The splenius muscles are broad and thin, getting their name from the Greek word splenium, meaning bandage. Capitus comes from the Latin word for head, caput which refers to the origin of the splenius capitus on the mastoid process and adjacent occipital bone of the skull, underneath the sternocleidomastoid. Cervicus derives from the Latin word cervix which pertains to the neck, referring to the splenius cervicus having its origin on the cervical spine. Bibliography item arnold not found.,Bibliography item simons not found.
Continue Reading » Splenius Capitus and Cervicis Muscles: Location, Actions, and Trigger Points
The digastric is a double muscle of the throat which is located under the chin, behind and below the corner of the jaw, immediately in front of the top of the sternocleidomastoid, one for each side of the jaw and neck. It gets its name from the Greek word for "two bellies". The Greek word dia means double and gaster means belly hence digastric meaning "two-bellied".Bibliography item arnold not found. The digastric is made up of an anterior and posterior belly. The anterior belly extends from the digastric fossa of the mandible and the posterior belly extends from the mastoid notch of the temporal bone. Both bellies then insert to the body of the hyoid bone via a fibrous loop over a common intermediate tendon between the two bellies.
Continue Reading » Digastric Muscle: Location, Actions and Trigger Points
The temporalis muscle is a large, thin fan-shaped muscle located in the side of the skull above and in front of the ear. It is a muscle of mastication and its role is similar to the masseter, which is to elevate the mandible (lower jaw) and so close the mouth. Although the masseter is the more powerful muscle the temporalis is an important chewing muscle. It starts at the temporal bone of the skull but passes all the way down beneath zygomatic arch (cheek bone), attaching to the mandible, enabling it to assist the masseter in closing the jaw but also to retract the mandible.
Continue Reading » Temporalis Muscle: Location, Action and Trigger Points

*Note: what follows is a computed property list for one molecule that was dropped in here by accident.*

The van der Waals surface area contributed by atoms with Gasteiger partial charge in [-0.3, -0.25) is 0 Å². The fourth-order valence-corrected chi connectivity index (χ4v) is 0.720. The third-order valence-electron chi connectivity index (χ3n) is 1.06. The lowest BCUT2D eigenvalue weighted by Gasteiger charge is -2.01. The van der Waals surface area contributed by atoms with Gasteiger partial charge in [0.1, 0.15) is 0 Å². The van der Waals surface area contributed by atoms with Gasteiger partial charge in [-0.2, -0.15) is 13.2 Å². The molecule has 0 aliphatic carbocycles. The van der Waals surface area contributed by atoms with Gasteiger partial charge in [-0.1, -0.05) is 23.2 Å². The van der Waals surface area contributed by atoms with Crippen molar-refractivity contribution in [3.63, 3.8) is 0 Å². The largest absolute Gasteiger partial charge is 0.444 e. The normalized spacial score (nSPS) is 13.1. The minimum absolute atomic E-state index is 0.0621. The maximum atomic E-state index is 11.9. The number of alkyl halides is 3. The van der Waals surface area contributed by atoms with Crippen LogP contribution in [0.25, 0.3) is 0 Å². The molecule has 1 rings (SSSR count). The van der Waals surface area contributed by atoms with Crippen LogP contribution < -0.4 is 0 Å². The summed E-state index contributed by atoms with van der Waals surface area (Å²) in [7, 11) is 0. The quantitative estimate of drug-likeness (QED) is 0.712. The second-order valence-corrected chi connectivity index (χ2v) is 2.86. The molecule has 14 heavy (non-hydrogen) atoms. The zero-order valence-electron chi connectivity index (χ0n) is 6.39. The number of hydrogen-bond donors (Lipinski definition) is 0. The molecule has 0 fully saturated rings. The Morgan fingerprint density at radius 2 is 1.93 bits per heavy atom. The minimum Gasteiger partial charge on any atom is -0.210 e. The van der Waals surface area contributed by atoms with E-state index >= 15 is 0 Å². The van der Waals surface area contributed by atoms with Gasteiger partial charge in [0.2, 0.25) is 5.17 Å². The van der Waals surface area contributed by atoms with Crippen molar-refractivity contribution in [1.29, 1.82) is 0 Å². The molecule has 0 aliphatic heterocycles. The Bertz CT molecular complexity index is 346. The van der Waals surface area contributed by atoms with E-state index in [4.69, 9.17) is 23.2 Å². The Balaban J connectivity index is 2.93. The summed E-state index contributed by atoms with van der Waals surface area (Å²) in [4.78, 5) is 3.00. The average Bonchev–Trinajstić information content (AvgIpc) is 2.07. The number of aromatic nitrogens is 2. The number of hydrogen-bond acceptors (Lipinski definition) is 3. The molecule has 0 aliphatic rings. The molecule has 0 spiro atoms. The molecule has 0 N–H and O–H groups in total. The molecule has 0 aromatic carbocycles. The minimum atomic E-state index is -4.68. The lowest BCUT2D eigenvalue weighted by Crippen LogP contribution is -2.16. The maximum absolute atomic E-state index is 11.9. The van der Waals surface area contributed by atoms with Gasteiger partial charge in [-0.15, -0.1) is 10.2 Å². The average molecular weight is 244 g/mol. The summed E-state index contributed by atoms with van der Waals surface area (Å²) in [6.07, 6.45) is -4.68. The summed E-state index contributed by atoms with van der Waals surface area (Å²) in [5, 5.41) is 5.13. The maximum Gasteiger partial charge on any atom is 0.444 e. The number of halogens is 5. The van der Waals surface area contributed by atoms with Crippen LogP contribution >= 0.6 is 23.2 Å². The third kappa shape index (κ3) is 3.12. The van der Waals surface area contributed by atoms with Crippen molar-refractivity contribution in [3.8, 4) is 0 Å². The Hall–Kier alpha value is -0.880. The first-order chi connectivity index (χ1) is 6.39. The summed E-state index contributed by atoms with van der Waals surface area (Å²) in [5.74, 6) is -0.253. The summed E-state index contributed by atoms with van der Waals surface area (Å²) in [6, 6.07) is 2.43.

The trapezius is a three part (tripartite) muscle of the upper back extending from the base of the skull all the way to the lower thoracic spine and laterally from the clavicle to the entire length of the spine of the scapula. Together the two trapezii form a diamond or kite-shaped trapezoid from which the muscle derives its name.
Continue Reading » Trapezius Muscle: Location, Actions, and Trigger Points
The levator scapulae is a muscle located on each side of the neck, situated posteriorly1. It is named for its action in elevating or "lifting" the scapula and the word levator is the latin word for "to lift". This muscle is like the over-worked back-stage prop guy of the neck. Always in the shadow of the large sternocleidomastoid and hardly ever getting a moments rest.
Along with the trapezius, the levator scapulae works to shrug the shoulders by its raising of the medial margin of the scapula. If the scapula are fixed the muscles assist in cervical extension and if used alone flex the neck laterally to one side.
Continue Reading » Levator Scapulae Muscle: Location, Actions, and Trigger Points
The masseter is a jaw muscle that gets its name from the Greek work "to chew". It is the major muscle of mastication (chewing) of the human jaw and serves primarily to elevate the mandible (lower jaw) while the deep tissues help to protrude (protract) it forward. Although we rarely think of it, the mandible is the only bone of the skull that is actually moveable. The upper jaw is fixed. There is a lot of moving for the mandible to do, therefore, and the masseter is the primary worker. Located on each side of the face in the parotid1 region at the back of the jaw, these muscles are easily visible or palpable when you clench your jaw, as they contract strongly just in front of the lower ears.2
Continue Reading » Masseter Muscle: Location, Actions, and Trigger Points
By Eric Troy, Ground Up Strength
The sternocleidomastoid (SCM) is a muscle of the neck so-named because it originates on the sternum (sterno) and the clavicle (cleido) and inserts on the mastoid process1 (mastoid) which is an easily located bony prominence behind the ear. The muscles pass diagonally across the front and side of the neck beginning at the top of the sternum and ending behind the ear. This two sided muscle is large and ropy, making it the most prominent muscle visible at the front of the neck.
Continue Reading » Sternocleidomastoid Muscle: Location, Action and Trigger Points